Thursday, 11 June 2015

How To... Bounce Back When You Lose Your Job

It happens to the best of us, perhaps for no rhyme or reason. If you're particularly unlucky, it might happen more than once - but it is not the end of your life. Here are 7 steps to get you back on your feet.

1. Negotiate, if possible
First of all, is their decision negotiable? You can ascertain this during - or very soon after - your termination. If so, go on to negotiate a period of probation if it's worth your while (and it is, if you like your job and see it as integral to your career).

If it's non-negotiable, then make sure everything is completely legal (you can find out more here, and don't forget to check your contract). If it is, then let's get down to the not so formal stuff. If it's isn't, then you need to seek legal advice from the Citizens Advice Bureau, which as I understand it, is free. It is also helpful to speak to HR and legal professionals, if you can.

2. Accept you will feel like sh*t
Embrace it, even. When I lost my dream job after only three months of being there, I cried myself to sleep. Extreme? Perhaps, but I thought it was the be all and end all. You will survive this. So allow yourself a few days down time. You are absolutely allowed to be as selfish as you wish in this small timeframe.

3. Get up
Right, this is the not so easy bit. You may feel like your world has crumbled around your ears, but it hasn't. Considering you're probably your average sized adult, you have outgoings to pay for and you're going to need to sort that quickly. Obviously how you approach this will vary greatly depending on your industry and individual circumstances, but it's simple: Update your CV, connect on LinkedIn, get networking and start searching.

Don't carry your mistakes around with you. 
Instead, place them under your feet 
and use them as stepping stones 
to rise above them.

4. Find a stopgap
In the meantime, you probably need to bring in the cash - even if it's nowhere near what you're used to earning. So swallow your pride, bury that bruised ego and grab something that will do for now. You can find temporary, contractual and freelance work fairly quickly without too much effort, and don't forget to ask around friends and family - you never know where your skill set may come in handy.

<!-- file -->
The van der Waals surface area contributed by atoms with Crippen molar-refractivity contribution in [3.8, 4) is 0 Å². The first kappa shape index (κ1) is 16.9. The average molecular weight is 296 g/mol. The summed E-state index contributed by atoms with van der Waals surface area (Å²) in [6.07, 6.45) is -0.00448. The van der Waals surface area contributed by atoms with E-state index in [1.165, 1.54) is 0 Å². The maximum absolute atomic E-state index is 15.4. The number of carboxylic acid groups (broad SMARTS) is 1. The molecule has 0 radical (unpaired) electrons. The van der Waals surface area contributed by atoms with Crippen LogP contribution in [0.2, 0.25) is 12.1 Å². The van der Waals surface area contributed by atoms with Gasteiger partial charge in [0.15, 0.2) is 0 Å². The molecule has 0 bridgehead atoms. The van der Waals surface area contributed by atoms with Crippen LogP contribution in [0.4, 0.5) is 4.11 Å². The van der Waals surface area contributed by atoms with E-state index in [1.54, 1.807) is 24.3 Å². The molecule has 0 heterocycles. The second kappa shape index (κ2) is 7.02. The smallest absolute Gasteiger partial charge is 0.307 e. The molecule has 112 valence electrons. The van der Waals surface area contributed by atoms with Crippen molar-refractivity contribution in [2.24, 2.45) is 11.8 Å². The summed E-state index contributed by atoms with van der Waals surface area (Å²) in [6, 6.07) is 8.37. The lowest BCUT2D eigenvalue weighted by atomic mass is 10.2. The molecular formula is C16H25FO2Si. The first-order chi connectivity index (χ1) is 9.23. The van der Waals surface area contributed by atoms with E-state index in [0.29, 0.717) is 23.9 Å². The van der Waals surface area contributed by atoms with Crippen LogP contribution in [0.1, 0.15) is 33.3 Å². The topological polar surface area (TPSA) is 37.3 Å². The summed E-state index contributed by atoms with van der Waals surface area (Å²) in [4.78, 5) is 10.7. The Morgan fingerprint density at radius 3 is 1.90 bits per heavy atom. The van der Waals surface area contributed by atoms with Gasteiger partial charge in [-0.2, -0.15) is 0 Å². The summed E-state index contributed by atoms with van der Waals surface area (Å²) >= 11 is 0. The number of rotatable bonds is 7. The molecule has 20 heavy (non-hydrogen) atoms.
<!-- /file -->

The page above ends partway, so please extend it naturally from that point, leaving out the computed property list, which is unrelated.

5. Use surplus time wisely
It's very tempting to bury your head in the sand, shut your eyes and pretend it isn't happening - perhaps by booking a last minute break to forget your troubles or treating yourself to something a bit snazzy. Not a good idea - you might need that money further down the line, and actually the time away - or object bought - will remind you of the time you lost your job and felt aimless. Rethink it. Can you build your skills? Learn a language? Go on a course that adds to your career path?

6. Look at your happiness and overall goals
Now here's a question. Life - God - the great unknown, whatever you want to believe, has thrown you a great big curveball. So did you enjoy your job? Really analyse your answer. I had to acknowledge that my dream job, for various reasons, didn't live up to my expectations. My passion wasn't met with passion, nor my commitment (relocating some several hundred miles just to begin with) met with time for my development. So whatever happened and however you felt, go through it and find what you enjoyed and what you'd rather leave behind. That's as good a starting place as any for accepting a new role.

7. Don't bring baggage with you
It's so easy to take it personally, but business is business. I wrecked myself for a few days wondering if I did something wrong, but as word started to get out about other cuts in the company, I saw it for what it was - in my case, restructure (read- 'We don't know what we want, and it's not working') and a cold case of 'last in, first out'. The fact of the matter is, you can do your best and still not be enough. In the wise, wise words of Beyoncé:

"The reality is... sometimes you lose. And you're never too good to lose, 
you're never too big to lose, you're never too smart to lose. 
It happens, and it happens when it needs to happen. 
You need to embrace those things."

Do not take the knock to your confidence with you to your next job. Do not take it through life. It is necessary to leave things behind because they are heavy to carry - so cut it out. The only way is up.



  1. Great advice guys. I was made redundant 10 years ago when I was 7 months pregnant with my 2nd child and it was not an experience I would like to repeat. However, it is a learning opportunity and how we deal with the challenges in our life say a lot about us as people. I am a great believer in 'things happen for a reason' of, as long as you stay positive and keep trying, things will always work out in the end. Lorraine x

    1. Thanks Lorraine - wow that is absolutely terrible, sure that's not illegal?!? Great advice too - working through it as a learning curve!

      Felicity x


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